1 Sep 2020
Paisiel announce new album – Ltd LP preorder goes live on Friday
“A rhythmic plane between Africa, techno, krautrock, and minimalism.”
“A driving force that unites past, present and future.”
“To pierce the psychedelic barrier and scar the psyche beyond repair.”
These words are perfect descriptions of Paisiel's unique sound so it is with great excitement we can share with you details of their second album called 'Unconscious Death Wishes'.
The album which consists of one long 38 minute+ track (which has been re-edited into two parts for vinyl) is released on 23 October – you can hear a short excerpt of the track accompanied by a mind bending video made by Portuguese collective Espectro Visível exclusively via The Quietus here:
'Unconscious Death Wishes' is available on LTD Red/Black 'colour-in-colour' LP via Rocket Recordings (and Lovers and Lollypops in Portugal) – the LTD LP will be available for presale on Friday 4 September to coincide with Bandcamp's 'no revenue' day from here:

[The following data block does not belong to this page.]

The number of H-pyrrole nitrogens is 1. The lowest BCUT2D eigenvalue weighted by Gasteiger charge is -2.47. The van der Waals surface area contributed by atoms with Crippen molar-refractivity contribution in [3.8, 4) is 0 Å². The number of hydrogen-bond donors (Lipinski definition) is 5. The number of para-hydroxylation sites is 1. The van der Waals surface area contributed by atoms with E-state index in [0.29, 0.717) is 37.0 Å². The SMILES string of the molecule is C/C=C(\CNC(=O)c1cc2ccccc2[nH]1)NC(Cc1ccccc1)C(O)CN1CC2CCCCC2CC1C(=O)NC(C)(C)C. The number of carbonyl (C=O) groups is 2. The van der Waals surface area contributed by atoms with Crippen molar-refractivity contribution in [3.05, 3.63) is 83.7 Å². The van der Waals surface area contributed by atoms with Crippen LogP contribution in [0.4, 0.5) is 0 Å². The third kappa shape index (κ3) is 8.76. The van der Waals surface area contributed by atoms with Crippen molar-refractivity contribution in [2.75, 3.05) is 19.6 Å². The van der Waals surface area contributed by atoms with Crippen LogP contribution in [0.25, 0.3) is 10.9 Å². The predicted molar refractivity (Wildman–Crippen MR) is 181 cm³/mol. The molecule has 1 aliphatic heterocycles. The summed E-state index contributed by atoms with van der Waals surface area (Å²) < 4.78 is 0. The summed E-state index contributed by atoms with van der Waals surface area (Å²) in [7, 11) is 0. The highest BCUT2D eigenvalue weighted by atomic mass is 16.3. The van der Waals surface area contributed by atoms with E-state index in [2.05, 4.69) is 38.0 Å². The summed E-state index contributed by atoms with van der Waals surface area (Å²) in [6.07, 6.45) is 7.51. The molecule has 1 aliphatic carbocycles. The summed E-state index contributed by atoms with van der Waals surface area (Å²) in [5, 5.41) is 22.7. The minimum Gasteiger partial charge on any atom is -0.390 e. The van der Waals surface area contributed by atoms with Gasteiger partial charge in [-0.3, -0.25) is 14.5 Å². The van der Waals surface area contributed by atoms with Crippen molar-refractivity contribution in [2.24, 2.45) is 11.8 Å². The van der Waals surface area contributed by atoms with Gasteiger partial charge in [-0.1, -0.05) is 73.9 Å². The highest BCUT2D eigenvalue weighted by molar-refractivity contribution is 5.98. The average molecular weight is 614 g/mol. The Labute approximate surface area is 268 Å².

Porto-based duo Paisiel comprise Portuguese drummer João Pais Filipe and German saxophonist Julius Gabriel. Both full-time musicians across several genres and disciplines, with Rocket Recordings having just released a collaborative album between João and Salford hit squad Gnod titled ‘Faca De Fogo’, the vibe Paisiel achieve across their second album ‘Unconscious Death Wishes’ sounds specific, singular and ultimately unique.
The pair first met in 2014, began recording as Paisiel in 2017, released their first, self-titled album on cassette through local label Lovers & Lollypops in 2018 and had it pressed onto vinyl in 2019 courtesy of Rocket Recordings, who have maintained the partnership for this follow-up.
A progression from what was already forward-facing music, ‘Unconscious Death Wishes’ is a single 39-minute piece recorded using improvisation based around composed structures, or what the drummer calls “instant composition”. Beginning quietly and mournfully, an array of percussion, avant-electro synths (think Cabaret Voltaire or Muslimgauze) and expansive sax swiftly takes hold. At times, this could be a late 60s proto-Krautrock cafeteria jam, early 70s New York loft jazz happening or Brazilian street parade from whichever decade takes your fancy.
Listeners might read all kinds of emotions or states of mind into this music: Paisiel themselves play to transcend such earthly concerns. ‘Unconscious Death Wishes’ is their way of evoking, in Julius’ words, “landscapes, shapes, colours, proportions and movements”.